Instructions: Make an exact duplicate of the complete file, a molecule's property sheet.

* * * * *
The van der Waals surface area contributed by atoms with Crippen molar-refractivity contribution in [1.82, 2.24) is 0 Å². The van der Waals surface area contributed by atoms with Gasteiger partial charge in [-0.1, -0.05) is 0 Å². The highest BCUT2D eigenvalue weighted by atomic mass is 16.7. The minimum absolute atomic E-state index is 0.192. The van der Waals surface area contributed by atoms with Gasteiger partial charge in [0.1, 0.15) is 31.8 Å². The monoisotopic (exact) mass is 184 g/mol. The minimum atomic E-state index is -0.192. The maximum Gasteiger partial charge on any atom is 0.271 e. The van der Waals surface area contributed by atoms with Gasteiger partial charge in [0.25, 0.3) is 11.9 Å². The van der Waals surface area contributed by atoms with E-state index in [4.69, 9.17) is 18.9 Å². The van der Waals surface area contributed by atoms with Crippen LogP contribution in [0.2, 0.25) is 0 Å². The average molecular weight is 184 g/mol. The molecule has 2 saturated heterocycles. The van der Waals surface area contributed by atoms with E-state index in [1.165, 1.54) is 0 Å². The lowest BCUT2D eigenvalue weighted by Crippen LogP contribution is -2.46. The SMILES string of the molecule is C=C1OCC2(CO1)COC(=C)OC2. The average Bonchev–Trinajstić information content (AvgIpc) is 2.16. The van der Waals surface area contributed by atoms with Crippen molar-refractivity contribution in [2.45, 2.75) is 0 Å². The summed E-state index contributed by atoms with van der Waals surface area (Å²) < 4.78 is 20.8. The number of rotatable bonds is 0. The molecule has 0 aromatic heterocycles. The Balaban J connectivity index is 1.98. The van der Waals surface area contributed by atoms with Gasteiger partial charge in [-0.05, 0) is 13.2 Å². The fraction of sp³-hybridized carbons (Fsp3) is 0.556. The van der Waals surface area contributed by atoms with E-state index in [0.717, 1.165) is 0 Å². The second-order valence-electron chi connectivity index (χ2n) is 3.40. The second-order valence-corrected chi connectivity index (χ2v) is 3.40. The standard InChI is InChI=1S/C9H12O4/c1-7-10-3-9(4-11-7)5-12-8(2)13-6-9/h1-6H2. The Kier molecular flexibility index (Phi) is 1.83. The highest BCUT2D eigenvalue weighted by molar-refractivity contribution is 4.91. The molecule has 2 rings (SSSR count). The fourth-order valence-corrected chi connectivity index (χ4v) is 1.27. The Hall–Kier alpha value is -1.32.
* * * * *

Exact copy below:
The van der Waals surface area contributed by atoms with Crippen molar-refractivity contribution in [1.82, 2.24) is 0 Å². The van der Waals surface area contributed by atoms with Gasteiger partial charge in [-0.1, -0.05) is 0 Å². The highest BCUT2D eigenvalue weighted by atomic mass is 16.7. The minimum absolute atomic E-state index is 0.192. The van der Waals surface area contributed by atoms with Gasteiger partial charge in [0.1, 0.15) is 31.8 Å². The monoisotopic (exact) mass is 184 g/mol. The minimum atomic E-state index is -0.192. The maximum Gasteiger partial charge on any atom is 0.271 e. The van der Waals surface area contributed by atoms with Gasteiger partial charge in [0.25, 0.3) is 11.9 Å². The van der Waals surface area contributed by atoms with E-state index in [4.69, 9.17) is 18.9 Å². The van der Waals surface area contributed by atoms with Crippen LogP contribution in [0.2, 0.25) is 0 Å². The average molecular weight is 184 g/mol. The molecule has 2 saturated heterocycles. The van der Waals surface area contributed by atoms with E-state index in [1.165, 1.54) is 0 Å². The lowest BCUT2D eigenvalue weighted by Crippen LogP contribution is -2.46. The SMILES string of the molecule is C=C1OCC2(CO1)COC(=C)OC2. The average Bonchev–Trinajstić information content (AvgIpc) is 2.16. The van der Waals surface area contributed by atoms with Crippen molar-refractivity contribution in [2.45, 2.75) is 0 Å². The summed E-state index contributed by atoms with van der Waals surface area (Å²) < 4.78 is 20.8. The number of rotatable bonds is 0. The molecule has 0 aromatic heterocycles. The Balaban J connectivity index is 1.98. The van der Waals surface area contributed by atoms with Gasteiger partial charge in [-0.05, 0) is 13.2 Å². The fraction of sp³-hybridized carbons (Fsp3) is 0.556. The van der Waals surface area contributed by atoms with E-state index in [0.717, 1.165) is 0 Å². The second-order valence-electron chi connectivity index (χ2n) is 3.40. The second-order valence-corrected chi connectivity index (χ2v) is 3.40. The standard InChI is InChI=1S/C9H12O4/c1-7-10-3-9(4-11-7)5-12-8(2)13-6-9/h1-6H2. The Kier molecular flexibility index (Phi) is 1.83. The highest BCUT2D eigenvalue weighted by molar-refractivity contribution is 4.91. The molecule has 2 rings (SSSR count). The fourth-order valence-corrected chi connectivity index (χ4v) is 1.27. The Hall–Kier alpha value is -1.32.